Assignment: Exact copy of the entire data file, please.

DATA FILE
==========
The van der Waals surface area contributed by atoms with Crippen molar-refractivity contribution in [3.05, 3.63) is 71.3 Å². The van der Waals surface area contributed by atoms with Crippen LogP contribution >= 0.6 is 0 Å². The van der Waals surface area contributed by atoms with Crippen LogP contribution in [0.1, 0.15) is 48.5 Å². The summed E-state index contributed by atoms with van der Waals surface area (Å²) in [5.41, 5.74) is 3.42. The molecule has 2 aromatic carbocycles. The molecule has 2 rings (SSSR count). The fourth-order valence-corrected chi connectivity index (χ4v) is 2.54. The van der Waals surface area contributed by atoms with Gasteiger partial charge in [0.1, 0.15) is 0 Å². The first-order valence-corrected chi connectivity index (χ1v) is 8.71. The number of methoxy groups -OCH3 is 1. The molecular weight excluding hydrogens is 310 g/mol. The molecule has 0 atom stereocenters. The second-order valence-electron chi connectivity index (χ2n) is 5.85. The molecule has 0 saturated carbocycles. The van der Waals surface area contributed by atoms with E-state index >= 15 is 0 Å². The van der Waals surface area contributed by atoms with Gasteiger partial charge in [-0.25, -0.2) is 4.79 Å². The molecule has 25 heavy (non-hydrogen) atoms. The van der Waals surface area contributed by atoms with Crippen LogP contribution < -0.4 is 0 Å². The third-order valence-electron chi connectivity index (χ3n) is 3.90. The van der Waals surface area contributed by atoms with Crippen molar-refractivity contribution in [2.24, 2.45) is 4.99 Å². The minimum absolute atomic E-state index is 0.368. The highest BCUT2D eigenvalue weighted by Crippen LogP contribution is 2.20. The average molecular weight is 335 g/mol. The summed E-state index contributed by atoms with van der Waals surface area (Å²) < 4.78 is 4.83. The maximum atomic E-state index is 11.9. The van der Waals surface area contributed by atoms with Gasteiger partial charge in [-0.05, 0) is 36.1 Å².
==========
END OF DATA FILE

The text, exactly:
The van der Waals surface area contributed by atoms with Crippen molar-refractivity contribution in [3.05, 3.63) is 71.3 Å². The van der Waals surface area contributed by atoms with Crippen LogP contribution >= 0.6 is 0 Å². The van der Waals surface area contributed by atoms with Crippen LogP contribution in [0.1, 0.15) is 48.5 Å². The summed E-state index contributed by atoms with van der Waals surface area (Å²) in [5.41, 5.74) is 3.42. The molecule has 2 aromatic carbocycles. The molecule has 2 rings (SSSR count). The fourth-order valence-corrected chi connectivity index (χ4v) is 2.54. The van der Waals surface area contributed by atoms with Gasteiger partial charge in [0.1, 0.15) is 0 Å². The first-order valence-corrected chi connectivity index (χ1v) is 8.71. The number of methoxy groups -OCH3 is 1. The molecular weight excluding hydrogens is 310 g/mol. The molecule has 0 atom stereocenters. The second-order valence-electron chi connectivity index (χ2n) is 5.85. The molecule has 0 saturated carbocycles. The van der Waals surface area contributed by atoms with E-state index >= 15 is 0 Å². The van der Waals surface area contributed by atoms with Gasteiger partial charge in [-0.25, -0.2) is 4.79 Å². The molecule has 25 heavy (non-hydrogen) atoms. The van der Waals surface area contributed by atoms with Crippen LogP contribution < -0.4 is 0 Å². The third-order valence-electron chi connectivity index (χ3n) is 3.90. The van der Waals surface area contributed by atoms with Crippen molar-refractivity contribution in [2.24, 2.45) is 4.99 Å². The minimum absolute atomic E-state index is 0.368. The highest BCUT2D eigenvalue weighted by Crippen LogP contribution is 2.20. The average molecular weight is 335 g/mol. The summed E-state index contributed by atoms with van der Waals surface area (Å²) < 4.78 is 4.83. The maximum atomic E-state index is 11.9. The van der Waals surface area contributed by atoms with Gasteiger partial charge in [-0.05, 0) is 36.1 Å².